Mastering course content and learner satisfaction in early childhood education: A comparison of regular classroom instruction with three variations of internet delivery

James Johnsona, Richard Fienea, Jane Keata, Harriet Darlinga, Donald Prattb, Joyce Iutcovich

Research output: Contribution to journalArticle

Abstract

In the spring semester 2000, a Penn State course, ECE 479 (The Young Child's Play as Educative Process), was taught by the same instructor in four delivery formats. One group consisted of a regular classroom, held on campus. A second group, also on campus, was taught in a computer lab via the Internet; and there were opportunities for interaction with peers and the instructor. A third group took the course on the Internet as part of a local distance education group; hence, there were some limited opportunities for face‐to‐face interaction with peers and the instructor. The fourth group took the course on the Internet, as part of a statewide distance education group, where there were no opportunities for face‐to‐face interaction. Twenty students who enrolled in the course (5 per group) completed questionnaires and phone interviews. Information was gathered on professional backgrounds, computer experience, and initial level of content knowledge on the topic of the ECE Internet course. Sixteen students who completed the course were interviewed again to evaluate satisfaction with the course and to estimate learning outcomes. Across the four conditions general satisfaction was expressed with the content, activities, and course requirements and with the teacher. However, students in the three computer groups expressed dissatisfaction over technical problems (all four who did not complete the course came from these computer groups). Significant gains in content knowledge occurred for the classroom group, while the learning in the three Internet‐based instruction groups did not show the same gains. Concern was expressed related to the lack of face‐to‐face interaction, making the learning environment less desirable. Although Internet technology provides a great deal of promise, these results suggest that improvements are needed to make this delivery modality more effective for in‐service distance learning.

Original languageEnglish (US)
Pages (from-to)267-274
Number of pages8
JournalJournal of Early Childhood Teacher Education
Volume22
Issue number4
DOIs
StatePublished - Jan 1 2001

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childhood
instruction
Internet
classroom
education
Group
group education
instructor
interaction
group instruction
general conditions
student
distance learning
learning
semester
learning environment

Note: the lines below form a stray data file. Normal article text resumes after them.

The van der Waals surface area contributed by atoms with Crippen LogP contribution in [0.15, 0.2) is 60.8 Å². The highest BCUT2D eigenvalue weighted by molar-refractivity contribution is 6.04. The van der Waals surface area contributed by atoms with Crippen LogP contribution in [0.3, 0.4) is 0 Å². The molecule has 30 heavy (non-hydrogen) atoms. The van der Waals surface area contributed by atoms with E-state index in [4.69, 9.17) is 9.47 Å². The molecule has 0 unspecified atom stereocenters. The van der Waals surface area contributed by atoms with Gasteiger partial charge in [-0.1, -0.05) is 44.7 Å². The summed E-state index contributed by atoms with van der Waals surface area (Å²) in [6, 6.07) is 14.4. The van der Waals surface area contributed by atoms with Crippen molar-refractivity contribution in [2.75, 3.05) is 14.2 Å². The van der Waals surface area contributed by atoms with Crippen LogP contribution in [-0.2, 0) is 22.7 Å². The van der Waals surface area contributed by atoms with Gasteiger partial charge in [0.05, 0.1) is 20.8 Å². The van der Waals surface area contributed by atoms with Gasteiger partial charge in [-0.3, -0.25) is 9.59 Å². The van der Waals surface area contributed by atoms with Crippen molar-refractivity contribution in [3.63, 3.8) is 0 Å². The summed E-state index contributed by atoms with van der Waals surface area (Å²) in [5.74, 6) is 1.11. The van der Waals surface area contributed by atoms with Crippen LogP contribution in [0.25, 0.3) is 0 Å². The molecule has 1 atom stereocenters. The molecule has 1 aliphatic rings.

questionnaire
lack
teacher
interview

All Science Journal Classification (ASJC) codes

  • Education
  • Social Sciences (miscellaneous)

Cite this

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abstract = "In the spring semester 2000, a Penn State course, ECE 479 (The Young Child's Play as Educative Process), was taught by the same instructor in four delivery formats. One group consisted of a regular classroom, held on campus. A second group, also on campus, was taught in a computer lab via the Internet; and there were opportunities for interaction with peers and the instructor. A third group took the course on the Internet as part of a local distance education group; hence, there were some limited opportunities for face‐to‐face interaction with peers and the instructor. The fourth group took the course on the Internet, as part of a statewide distance education group, where there were no opportunities for face‐to‐face interaction. Twenty students who enrolled in the course (5 per group) completed questionnaires and phone interviews. Information was gathered on professional backgrounds, computer experience, and initial level of content knowledge on the topic of the ECE Internet course. Sixteen students who completed the course were interviewed again to evaluate satisfaction with the course and to estimate learning outcomes. Across the four conditions general satisfaction was expressed with the content, activities, and course requirements and with the teacher. However, students in the three computer groups expressed dissatisfaction over technical problems (all four who did not complete the course came from these computer groups). Significant gains in content knowledge occurred for the classroom group, while the learning in the three Internet‐based instruction groups did not show the same gains. Concern was expressed related to the lack of face‐to‐face interaction, making the learning environment less desirable. Although Internet technology provides a great deal of promise, these results suggest that improvements are needed to make this delivery modality more effective for in‐service distance learning.",
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Mastering course content and learner satisfaction in early childhood education : A comparison of regular classroom instruction with three variations of internet delivery. / Johnsona, James; Fienea, Richard; Keata, Jane; Darlinga, Harriet; Prattb, Donald; Iutcovich, Joyce.

In: Journal of Early Childhood Teacher Education, Vol. 22, No. 4, 01.01.2001, p. 267-274.

Research output: Contribution to journalArticle

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